Alta Bates Hospital nurse Connie Kulick reported in the Coroner Investigator's Report (March 3, 2000) that "this 17 year old female [Chanti] died at Alta Bates Hospital, in Berkeley" (p. 2). Lalitha "was treated and released the next day" (AP, Jan. 19, 2000). Despite the lack of time to properly investigate the case, Bobby Miller, a spokesperson for the Berkeley police, reported that Chanti's death "had been ruled accidental," and that the case was closed (AP,Jan. 19, 2000). An autopsy found that Chanti was pregnant.
Contradicting Reddy's report to the police that Venkateswara was the father of the Prattipati sisters, Poole told Berkeley Police Chief Dash Butler in a telephone conversation four days after Chanti's death that she was certain that this man was an imposter because of his lack of distress on seeing the terrible state of his alleged daughters. Despite the accuracy of Poole's observation, the police ignored her and chose instead to believe Reddy. They also failed to file charges against Reddy and his collaborators for their attempted kidnapping of Laxmi.
Poole also alerted local newspapers to the discrepancy between Reddy's account and what she actually witnessed. The Oakland Tribune was the only newspaper that followed through and they assigned Cecily Burt to investigate the discrepancy. She wrote the first articles questioning the validity of the account given by Reddy and the Berkeley police.
The Berkeley police began their examination of the Reddy case as a negligent death investigation. They concluded that a leaking gas heater in the apartment the girls shared had caused the carbon monoxide fumes. Although the police determined that this leak was accidental, landlords are typically held responsible for injuries and deaths that occur because of their failure to keep their properties in a good state of repair. Altogether, about 63 leaks were found in the apartment building.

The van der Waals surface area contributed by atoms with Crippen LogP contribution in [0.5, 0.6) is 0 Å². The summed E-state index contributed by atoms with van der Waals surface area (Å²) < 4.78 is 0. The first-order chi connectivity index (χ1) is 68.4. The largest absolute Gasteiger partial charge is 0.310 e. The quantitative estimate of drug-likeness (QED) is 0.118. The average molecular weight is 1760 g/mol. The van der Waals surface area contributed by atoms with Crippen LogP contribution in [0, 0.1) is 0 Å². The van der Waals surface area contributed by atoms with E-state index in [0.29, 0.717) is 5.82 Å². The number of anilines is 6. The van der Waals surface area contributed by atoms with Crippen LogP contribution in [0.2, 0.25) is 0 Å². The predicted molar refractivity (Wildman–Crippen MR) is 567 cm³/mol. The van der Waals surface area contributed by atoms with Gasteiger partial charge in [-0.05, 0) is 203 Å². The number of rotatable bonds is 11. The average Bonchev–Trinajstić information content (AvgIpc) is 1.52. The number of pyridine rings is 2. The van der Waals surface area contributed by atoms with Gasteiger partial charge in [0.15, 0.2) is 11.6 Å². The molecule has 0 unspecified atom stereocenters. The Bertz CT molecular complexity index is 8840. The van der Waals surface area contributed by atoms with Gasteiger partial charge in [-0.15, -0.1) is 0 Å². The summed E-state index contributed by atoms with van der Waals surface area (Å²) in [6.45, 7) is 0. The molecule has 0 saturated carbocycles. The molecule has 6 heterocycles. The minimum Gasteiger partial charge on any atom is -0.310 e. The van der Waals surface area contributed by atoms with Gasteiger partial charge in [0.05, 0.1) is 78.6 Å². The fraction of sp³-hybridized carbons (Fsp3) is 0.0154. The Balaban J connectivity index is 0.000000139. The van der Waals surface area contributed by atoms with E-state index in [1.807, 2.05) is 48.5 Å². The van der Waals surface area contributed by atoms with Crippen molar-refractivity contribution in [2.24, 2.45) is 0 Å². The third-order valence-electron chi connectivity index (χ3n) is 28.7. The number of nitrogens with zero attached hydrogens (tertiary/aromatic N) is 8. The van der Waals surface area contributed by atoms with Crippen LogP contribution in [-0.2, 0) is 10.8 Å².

Despite all the suspicious circumstances surrounding this case, the police absolved Reddy of any responsibility for Chanti's death and pronounced her demise to have been "accidental."
In the fall of 1999, the teacher of a journalism class at Berkeley High School suggested to two of his students, Meg Greenwell and Illiana Montauk, that they explore the fate of the Prattipati sisters by questioning people in the community about them. The two young students published their findings in their school newspaper (Berkeley High Jacket, 12/10/1999), including their observation that the girls should have been in school — given their youthful age — instead of working for Reddy. It was only after the publication of Greenwell and Montauk's groundbreaking article that the media belatedly started asking questions about this case, and that the police, also belatedly, started investigating Reddy's relationship with the girls.
At least one newspaper reported that a young Indian girl painting one of Reddy's properties had fallen to her death from a ladder. In addition, a man in the same Bancroft Way apartment where the girls lived, was found dead by his brother half a year before Chanti's death. The windows and door of his apartment were closed, as was Chanti's. After learning that there were approximately 63 carbon monoxide leaks in the apartment, the police did not investigate whether this had been the cause of the man's death. Another resident of the apartment with whom Diana Russell spoke requested anonymity about the fact that he had been poisoned by a carbon monoxide leak in his bedroom. He said he may have died but for the fact that he slept next to an open window. He woke up one night feeling very ill and went to a local hospital for emergency treatment. However, his problem was not correctly diagnosed. When Chanti died from carbon monoxide poisoning, he realized that this had been the cause of his illness. He commented that Chanti's death had saved other residents from being similarly struck down by the leaks in their apartments because Reddy only had the leaks repaired after her demise, when he was under considerable scrutiny by the public.
When the Berkeley Police arrested Reddy in January, 2000, they did so just in time. He had purchased airline tickets to India for himself and his two surviving sex slaves. He had a large amount of gold with him at his arrest.